jvw2008 Lose the Second and we lose them all. Gold $$ Contributor

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    $20-$25 per hundred and that does NOT cover shipping so add another 10-15 bucks. Round it out to $35 per hundred.

    If you are a reloader, shoot more than 1000 rounds/year, and are serious about precision, it makes sense to have your own annealer - IMO.

    In precision reloading, inconsistent annealing is WORSE than no annealing. Induction will give more consistent annealing than flame or salt bath techniques unless you are an absolute master of heat control. Also - IMO.

    I stay away from salt bath discussions simply because there is too much info out there suggesting the results are very erratic. I’m not trying to cause controversy with that statement, just trying to inform to OP.
     
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  18. Bc'z

    Bc'z Gold $$ Contributor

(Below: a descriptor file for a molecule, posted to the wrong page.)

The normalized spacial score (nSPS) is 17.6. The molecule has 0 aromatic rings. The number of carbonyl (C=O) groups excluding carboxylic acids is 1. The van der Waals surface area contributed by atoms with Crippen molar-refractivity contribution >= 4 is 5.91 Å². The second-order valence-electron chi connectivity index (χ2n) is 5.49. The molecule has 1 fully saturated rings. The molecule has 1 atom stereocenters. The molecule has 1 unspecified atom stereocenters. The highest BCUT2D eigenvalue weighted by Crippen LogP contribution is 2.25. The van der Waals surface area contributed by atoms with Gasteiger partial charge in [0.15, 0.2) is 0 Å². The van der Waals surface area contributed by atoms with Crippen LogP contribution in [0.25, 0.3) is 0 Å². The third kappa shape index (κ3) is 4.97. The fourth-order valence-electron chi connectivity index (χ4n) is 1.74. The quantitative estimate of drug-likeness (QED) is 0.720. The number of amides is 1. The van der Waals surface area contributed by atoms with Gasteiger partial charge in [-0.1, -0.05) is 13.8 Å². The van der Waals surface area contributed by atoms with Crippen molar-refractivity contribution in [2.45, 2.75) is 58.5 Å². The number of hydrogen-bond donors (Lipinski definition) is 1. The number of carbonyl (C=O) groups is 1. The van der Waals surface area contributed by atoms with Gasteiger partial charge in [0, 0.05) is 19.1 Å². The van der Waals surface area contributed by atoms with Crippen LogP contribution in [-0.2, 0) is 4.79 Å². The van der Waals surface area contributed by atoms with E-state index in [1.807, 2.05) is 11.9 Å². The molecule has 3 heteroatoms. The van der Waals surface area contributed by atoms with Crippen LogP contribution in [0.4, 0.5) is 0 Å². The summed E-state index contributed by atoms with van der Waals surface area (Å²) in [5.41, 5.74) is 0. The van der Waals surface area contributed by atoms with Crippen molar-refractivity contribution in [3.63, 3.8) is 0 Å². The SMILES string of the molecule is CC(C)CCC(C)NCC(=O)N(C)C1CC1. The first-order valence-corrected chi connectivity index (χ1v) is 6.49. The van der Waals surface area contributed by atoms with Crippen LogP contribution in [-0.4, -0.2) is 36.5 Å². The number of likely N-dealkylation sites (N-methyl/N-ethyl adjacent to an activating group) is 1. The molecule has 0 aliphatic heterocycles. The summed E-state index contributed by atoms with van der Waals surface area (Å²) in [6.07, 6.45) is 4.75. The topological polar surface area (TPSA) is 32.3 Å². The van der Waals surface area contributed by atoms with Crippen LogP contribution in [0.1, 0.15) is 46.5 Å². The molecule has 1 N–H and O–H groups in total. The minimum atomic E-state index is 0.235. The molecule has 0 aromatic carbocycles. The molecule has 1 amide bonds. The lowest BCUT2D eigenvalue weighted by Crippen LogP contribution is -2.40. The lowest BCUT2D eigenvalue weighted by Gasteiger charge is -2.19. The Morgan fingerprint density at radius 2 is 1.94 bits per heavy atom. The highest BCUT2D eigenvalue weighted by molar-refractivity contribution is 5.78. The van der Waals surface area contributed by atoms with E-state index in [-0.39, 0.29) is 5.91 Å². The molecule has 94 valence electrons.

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  19. BenPerfected

    BenPerfected Gold $$ Contributor

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  20. BenPerfected

    BenPerfected Gold $$ Contributor

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    I am serious about shooting, and have a few BR guns. I usually stop shooting my barrels at 450-500 rds. About 90% of what I shoot is 6 Dasher at 500 yds. Average shooting day for me is about 25-35 rounds twice a week. In all conditions I use wind flags & and my goal is to be able to consistently shoot 1.5”-2.5” five shot groups in light winds. What is a great day? ...1.0” - 1.25” 5 shot groups. Anymore, my BR shooting is just for fun. My loaded 6 Dasher ammo will easily last more than my shift. Instead of changing my load, I just nudge my Ezell Tuner.
    It helps to be retired,
    Ben